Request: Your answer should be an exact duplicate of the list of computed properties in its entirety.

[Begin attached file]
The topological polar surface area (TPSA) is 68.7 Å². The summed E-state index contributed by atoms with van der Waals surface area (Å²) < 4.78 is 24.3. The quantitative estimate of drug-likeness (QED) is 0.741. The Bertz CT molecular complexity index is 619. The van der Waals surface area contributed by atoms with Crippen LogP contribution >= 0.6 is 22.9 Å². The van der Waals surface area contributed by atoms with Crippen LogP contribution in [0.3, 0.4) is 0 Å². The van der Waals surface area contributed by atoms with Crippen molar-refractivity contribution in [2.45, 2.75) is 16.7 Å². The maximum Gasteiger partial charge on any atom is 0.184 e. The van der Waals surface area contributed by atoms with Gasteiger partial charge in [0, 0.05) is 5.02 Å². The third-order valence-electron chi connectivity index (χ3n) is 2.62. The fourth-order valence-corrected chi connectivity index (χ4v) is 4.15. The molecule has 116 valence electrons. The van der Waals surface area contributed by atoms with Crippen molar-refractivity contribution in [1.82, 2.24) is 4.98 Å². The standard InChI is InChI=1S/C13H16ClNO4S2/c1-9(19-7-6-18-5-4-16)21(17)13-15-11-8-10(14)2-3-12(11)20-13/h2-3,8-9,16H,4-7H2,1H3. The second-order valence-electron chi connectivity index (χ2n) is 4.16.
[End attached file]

The topological polar surface area (TPSA) is 68.7 Å². The summed E-state index contributed by atoms with van der Waals surface area (Å²) < 4.78 is 24.3. The quantitative estimate of drug-likeness (QED) is 0.741. The Bertz CT molecular complexity index is 619. The van der Waals surface area contributed by atoms with Crippen LogP contribution >= 0.6 is 22.9 Å². The van der Waals surface area contributed by atoms with Crippen LogP contribution in [0.3, 0.4) is 0 Å². The van der Waals surface area contributed by atoms with Crippen molar-refractivity contribution in [2.45, 2.75) is 16.7 Å². The maximum Gasteiger partial charge on any atom is 0.184 e. The van der Waals surface area contributed by atoms with Gasteiger partial charge in [0, 0.05) is 5.02 Å². The third-order valence-electron chi connectivity index (χ3n) is 2.62. The fourth-order valence-corrected chi connectivity index (χ4v) is 4.15. The molecule has 116 valence electrons. The van der Waals surface area contributed by atoms with Crippen molar-refractivity contribution in [1.82, 2.24) is 4.98 Å². The standard InChI is InChI=1S/C13H16ClNO4S2/c1-9(19-7-6-18-5-4-16)21(17)13-15-11-8-10(14)2-3-12(11)20-13/h2-3,8-9,16H,4-7H2,1H3. The second-order valence-electron chi connectivity index (χ2n) is 4.16.